In this issue of Blood, Sanders et al1 made a very insightful observation about mutational burden in 3 early-onset leukemias that led to the identification of methyl-binding domain 4 (MBD4) as a candidate gene for a new acute myeloid leukemia (AML) predisposition syndrome.
CG dinucleotides serve as sites for cytosine modifications, beginning with the addition of a methyl group by DNA methyltransferase (DNMT) enzymes to form 5-methylcytosine (m5C). Spontaneous deamination of m5C results in a mispaired thymine, which if left within the DNA, causes a C>T transition mutation. C>T transitions that occur by this mechanism are a common cause of age- and cancer-associated mutations, because they occur at a rate 10 to 50 higher than other transitions.2 At least 2 proteins are responsible for repairing these unpaired thymine bases and protecting our genome integrity: thymine DNA glycosylate3 and MBD4 (see figure).4 In this paper, the authors measured tumor mutational burden and found 3 cases with a 33-fold higher level of mutations than in sporadic AML, with >95% being C>T transitions that occurred within a CG dinucleotide, suggesting a failure to detect a deaminated m5C base. Importantly, 2 of these cases occurred in sisters who developed AML 4 years apart, and for which the second sister was the apparently healthy peripheral stem cell donor for the first. Deep sequencing studies identified a germline homozygous deletion of MBD4 in 1 patient and compound heterozygous MBD4 mutations in the 2 sisters.
In addition to the high C>T transition mutation burden, the 3 leukemia cases also shared acquired biallelic DNMT3A mutations and either IDH1 or IDH2 hot spot mutations, a relatively rare combination in de novo AML. Interestingly, all of these mutations arose from C>T transition mutations. Analysis of sequential samples in treatment and remission using single-cell sequencing methods demonstrated that (1) DNMT3A mutations occurred first and were present in remission, (2) several DNMT3A clones coexisted, and (3) mutations were also present in other genes associated with clonal hematopoiesis of indeterminate potential (CHIP),5 such as TET2, ASXL1, and TP53. The authors were able to reproduce this signature in an mbd4-deficient mouse model.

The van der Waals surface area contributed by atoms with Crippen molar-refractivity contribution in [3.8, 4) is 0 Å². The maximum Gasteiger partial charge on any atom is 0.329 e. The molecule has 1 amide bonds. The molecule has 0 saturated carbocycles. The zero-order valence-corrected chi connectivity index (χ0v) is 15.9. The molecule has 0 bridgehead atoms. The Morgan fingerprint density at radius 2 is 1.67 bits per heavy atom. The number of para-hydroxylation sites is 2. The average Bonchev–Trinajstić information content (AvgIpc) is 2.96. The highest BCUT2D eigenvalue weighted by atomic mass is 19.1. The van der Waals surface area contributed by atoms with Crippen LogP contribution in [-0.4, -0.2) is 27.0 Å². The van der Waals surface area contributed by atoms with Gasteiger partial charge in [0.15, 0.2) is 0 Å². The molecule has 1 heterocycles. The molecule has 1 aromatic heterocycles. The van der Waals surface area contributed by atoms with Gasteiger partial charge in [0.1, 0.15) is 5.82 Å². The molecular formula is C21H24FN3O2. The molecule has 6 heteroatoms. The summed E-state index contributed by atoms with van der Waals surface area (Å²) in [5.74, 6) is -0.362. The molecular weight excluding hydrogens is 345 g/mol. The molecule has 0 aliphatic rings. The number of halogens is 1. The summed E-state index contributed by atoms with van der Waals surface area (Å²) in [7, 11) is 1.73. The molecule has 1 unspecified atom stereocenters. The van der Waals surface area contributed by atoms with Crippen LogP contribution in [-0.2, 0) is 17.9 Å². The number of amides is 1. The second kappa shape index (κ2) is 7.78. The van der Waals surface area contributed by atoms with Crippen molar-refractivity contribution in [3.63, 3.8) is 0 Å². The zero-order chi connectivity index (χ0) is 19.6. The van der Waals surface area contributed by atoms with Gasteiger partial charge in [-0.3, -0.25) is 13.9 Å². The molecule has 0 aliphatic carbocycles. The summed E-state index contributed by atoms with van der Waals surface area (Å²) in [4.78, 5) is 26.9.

Germline predisposition to myeloid neoplasms has recently been recognized by the World Health Organization (WHO).6 This includes clinical bone marrow failure syndromes (eg, Fanconi anemia, Diamond-Blackfan anemia, etc) and mutations in a specific genes (eg, ANKRD26, CEBPA, DDX41, ELANE, ETV6, GATA2, HAX1, MECOM/EVI1, RTEL1, RUNX1, SAMD9, SAMD9L, and SRP72) reviewed in Godley and Shimamura.7 Does MBD4 have all the prerequisites to join this infamous club? Perhaps not yet, given that the WHO requires 2 independent publications to establish a new syndrome. What is the prevalence of MBD4 germline mutation? This should be determined in the normal population of young individuals. It would also be crucial to determine its prevalence in AML across ages, which would allow determining the penetrance of the mutation. However, given that only 9/10 683 (0.8%) of The Cancer Genome Atlas subjects carried monoalleleic germline MBD4 mutations, we can extrapolate that homozygous germline mutations or double heterozygous mutations will be exceedingly rare.
MBD4 deficiency seems to recapitulate, accelerate, and aggravate the CHIP phenotype. The most frequently mutated genes in CHIP are DNMT3A and TET2,8 both of which are associated with increased hematopoietic stem cell self-renewal capacity. The relative risk of transformation to hematological cancers is estimated to be increased by 2.3- to 10-fold. Risk factors for transformation have been identified and include the specific gene, the variant allele frequency of the mutation, and the number of different mutations.9 The 3 MBD4-deficient patients had a high frequency of different DNMT3A mutations, acquisition of new mutations, and rapid transformation, indicating that acquired mutation in DNMT3A, which supports clonal expansion, is an early and essential step in AML progression.
In contrast to MBD4 germline inactivation, CHIP is common and may be responsible for a significant proportion of age-associated AML. Is it possible that acquired dysfunction in MBD4 or in other elements of the base excision repair pathway occurs with aging and is an initiator of CHIP physiopathology? This certainly merits further investigation. Finally, the diagnosis of AML after donation of hematopoietic stem cells for a sibling hematopoietic stem cell transplant highlights how important it is to consider germline predisposition syndromes at the time of related donor.10 In this case, the recognition of a unique situation, AMLs diagnosed in siblings with an unusual mutational signature, has led to the recognition of a new familial germline myeloid malignancy syndrome, an observation that will help better understand the role of dysregulated epigenetic marks in the development of acute leukemia.
Conflict-of-interest disclosure: The authors declare no competing financial interests.